Began as the dream of Chicago insurance man Melvin Jones, who wondered why local business clubs (he was a member of one) could not expand their horizons from purely business concerns to the betterment of their communities and the world at large. His idea struck a chord within his own group, the Business Circle of Chicago, and they authorized him to explore his concept with similar organizations from around the United States. An organizational meeting was held on June 7, 1917.

The 12 men who gathered there overcame a natural sense of loyalty to their parent clubs, voted the "Association of Lions Clubs" into existence, and issued a call for a national convention to be held in Dallas, Texas, USA in October of the same year.

Thirty-six delegates representing 22 clubs from nine states heeded the call, approved the "Lions Clubs" designation, and elected Dr. William P. Woods of Indiana as their first president. Guiding force and founder Melvin Jones was named acting secretary, thus beginning an association with Lionism that only ended with his death in 1961.

That first convention also began to define what Lionism was to become. A constitution and by-laws were adopted, the colors of purple and gold approved, and a start made on Lionism's Objectives and Code of Ethics.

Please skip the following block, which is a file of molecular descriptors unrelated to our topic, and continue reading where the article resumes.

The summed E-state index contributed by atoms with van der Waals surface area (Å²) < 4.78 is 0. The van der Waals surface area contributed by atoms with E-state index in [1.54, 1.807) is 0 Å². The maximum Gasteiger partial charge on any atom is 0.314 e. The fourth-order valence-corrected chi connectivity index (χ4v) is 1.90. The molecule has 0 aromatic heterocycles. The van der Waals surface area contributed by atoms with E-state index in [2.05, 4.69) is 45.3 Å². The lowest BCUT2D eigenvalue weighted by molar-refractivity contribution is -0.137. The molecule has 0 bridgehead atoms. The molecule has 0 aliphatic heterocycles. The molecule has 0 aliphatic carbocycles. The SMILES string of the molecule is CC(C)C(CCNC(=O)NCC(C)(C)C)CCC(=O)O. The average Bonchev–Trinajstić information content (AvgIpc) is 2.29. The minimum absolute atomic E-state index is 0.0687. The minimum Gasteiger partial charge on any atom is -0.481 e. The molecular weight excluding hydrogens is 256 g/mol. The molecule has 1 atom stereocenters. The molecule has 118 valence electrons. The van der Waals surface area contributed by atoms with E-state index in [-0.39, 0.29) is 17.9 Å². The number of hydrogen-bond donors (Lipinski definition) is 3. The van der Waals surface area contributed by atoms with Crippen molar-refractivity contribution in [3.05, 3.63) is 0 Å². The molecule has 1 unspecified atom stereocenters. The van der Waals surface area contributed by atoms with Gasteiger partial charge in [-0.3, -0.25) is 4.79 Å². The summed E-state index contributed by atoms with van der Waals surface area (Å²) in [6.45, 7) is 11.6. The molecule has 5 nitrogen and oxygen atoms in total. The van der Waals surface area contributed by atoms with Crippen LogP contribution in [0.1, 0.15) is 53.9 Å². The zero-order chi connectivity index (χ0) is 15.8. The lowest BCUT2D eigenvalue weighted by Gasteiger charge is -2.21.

One of the objectives was startling for an era that prided itself on mercenary individualism, and has remained one of the main tenets of Lionism ever since. "No Club", it read, "shall hold out the financial betterment of its members as its objective."

Community leaders soon began to organize clubs throughout the United States, and the association became "international" with the formation of the Windsor, Ontario, Canada Lions Club in 1920. Clubs were later organized in China, Mexico and Cuba. By 1927, membership stood at 60,000 comprising 1,183 clubs.

In 1935, Panama became home to the first Central American club, with the first South American club being organized in Colombia the following year. Lionism reached Europe in 1948, as clubs were chartered in Sweden, Switzerland and France. In 1952, the first club was chartered in Japan. Since then, the association has become truly global, with clubs in more than 185 countries and geographical areas worldwide.

Lions Clubs International was established on four outstanding qualities - Courage, Strength, Activity and Fidelity. The name Lions was retained to reinforce the strong, majestic ideals the association had adopted. The lion has historically been the symbol of all that was good. It is a name that stands for a friend, to a principle, to a duty, to a trust

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